EXAMPLE I To illustrate the improvement obtained in granulating a spray dried emulsified insecticide, a run was made where a l-napthyl N-Methyl carbamate type of insecticide made by emulsifying a solution of the insecticide in a spent sulfite liquor was grandulated after spray drying and also after the product was ground prior to granulation.
The spray dried product containing about equal amounts of the insecticide and spent sulfite liquor had a bulk density of around 7 lbs/cu. ft. It was dusty and had a wetting time of about two hours according to the standard wetting test which is the time required to completely wet a 5 g. sample of the product when it is added Without mixing to ml. of water in a 250 ml. beaker.
A 100 g. sample of the spray dried insecticide was granulated in a baflled rotating drum. Eight grams of water as a fine mist was added while the drum was rotated. After granulation, the product was removed and dried at room temperature to remove the excess moisture.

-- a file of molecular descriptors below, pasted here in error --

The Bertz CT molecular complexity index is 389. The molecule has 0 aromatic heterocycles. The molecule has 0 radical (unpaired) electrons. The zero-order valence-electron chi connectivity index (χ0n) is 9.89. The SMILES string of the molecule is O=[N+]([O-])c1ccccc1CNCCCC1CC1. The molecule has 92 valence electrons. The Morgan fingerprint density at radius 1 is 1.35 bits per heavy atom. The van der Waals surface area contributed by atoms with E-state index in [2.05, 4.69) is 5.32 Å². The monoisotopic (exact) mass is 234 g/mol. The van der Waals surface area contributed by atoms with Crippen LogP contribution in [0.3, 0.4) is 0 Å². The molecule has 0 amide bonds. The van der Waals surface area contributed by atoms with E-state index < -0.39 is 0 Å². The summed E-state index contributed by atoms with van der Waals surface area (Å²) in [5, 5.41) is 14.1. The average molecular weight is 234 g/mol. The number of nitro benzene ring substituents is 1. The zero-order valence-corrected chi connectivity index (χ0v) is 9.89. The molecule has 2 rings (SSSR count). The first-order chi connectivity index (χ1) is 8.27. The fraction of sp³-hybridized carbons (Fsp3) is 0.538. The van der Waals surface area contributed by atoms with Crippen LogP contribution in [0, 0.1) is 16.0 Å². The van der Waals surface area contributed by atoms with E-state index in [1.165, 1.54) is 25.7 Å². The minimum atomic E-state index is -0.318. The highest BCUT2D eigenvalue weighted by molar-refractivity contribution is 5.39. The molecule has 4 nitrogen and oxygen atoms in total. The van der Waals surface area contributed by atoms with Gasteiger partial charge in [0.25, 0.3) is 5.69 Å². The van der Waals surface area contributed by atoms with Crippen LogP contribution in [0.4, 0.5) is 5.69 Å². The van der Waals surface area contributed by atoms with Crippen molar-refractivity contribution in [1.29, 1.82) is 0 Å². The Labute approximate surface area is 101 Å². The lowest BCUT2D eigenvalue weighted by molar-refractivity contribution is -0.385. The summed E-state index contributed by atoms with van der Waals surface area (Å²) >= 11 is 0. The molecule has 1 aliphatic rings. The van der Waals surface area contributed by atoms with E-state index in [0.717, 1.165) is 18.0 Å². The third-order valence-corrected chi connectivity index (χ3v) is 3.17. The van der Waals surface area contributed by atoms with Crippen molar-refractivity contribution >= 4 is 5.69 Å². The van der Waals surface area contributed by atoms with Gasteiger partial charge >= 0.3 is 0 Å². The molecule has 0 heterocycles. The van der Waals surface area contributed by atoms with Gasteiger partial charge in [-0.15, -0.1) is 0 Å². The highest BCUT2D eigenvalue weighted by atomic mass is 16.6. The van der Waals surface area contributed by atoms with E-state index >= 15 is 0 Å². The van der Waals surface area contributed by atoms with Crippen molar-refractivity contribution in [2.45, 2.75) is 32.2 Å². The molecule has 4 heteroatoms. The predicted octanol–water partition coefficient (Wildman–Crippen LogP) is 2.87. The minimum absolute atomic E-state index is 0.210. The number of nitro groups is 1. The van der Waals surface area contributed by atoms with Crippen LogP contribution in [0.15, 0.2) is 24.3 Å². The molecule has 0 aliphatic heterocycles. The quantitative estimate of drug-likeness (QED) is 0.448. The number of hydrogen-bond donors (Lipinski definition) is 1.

The granulated product was then screened to remove particles smaller than 100 mesh. Approximately 50% of the granulated product was under size and passed through the screen. The granulated particles above 100 mesh in size had a bulk density of 16 lbs/cu. ft. and had a wetting time of about one hour. The wetting time was decreased to 15 minutes by the removal of the particles which passed through a 50 mesh screen.
A portion of the spray dried insecticide described above was ground prior to granulation. For the grinding operation a 1000 g. sample of the insecticide was placed in a 12- inch diameter pebble mill, together with 5.4 kilograms of /1" diameter pebbles. The mill was rotated at 37 rpm. for 50 minutes in which time the average particle size of the product was reduced to about 2% of tis original size. The product after ball milling had a density of 21 lbs/cu. ft. The ball milled insecticide in an amount of 200 g. was granulated in the rotating drum granulator by addition of a total of 12.5 g. of water as a fine mist. The granulated product was dried at room temperature and upon screening only about 25% of the total charge was under 100 mesh size. The product after screening had a wetting time of less than two minutes and a density of 24 lbs./ cu. ft.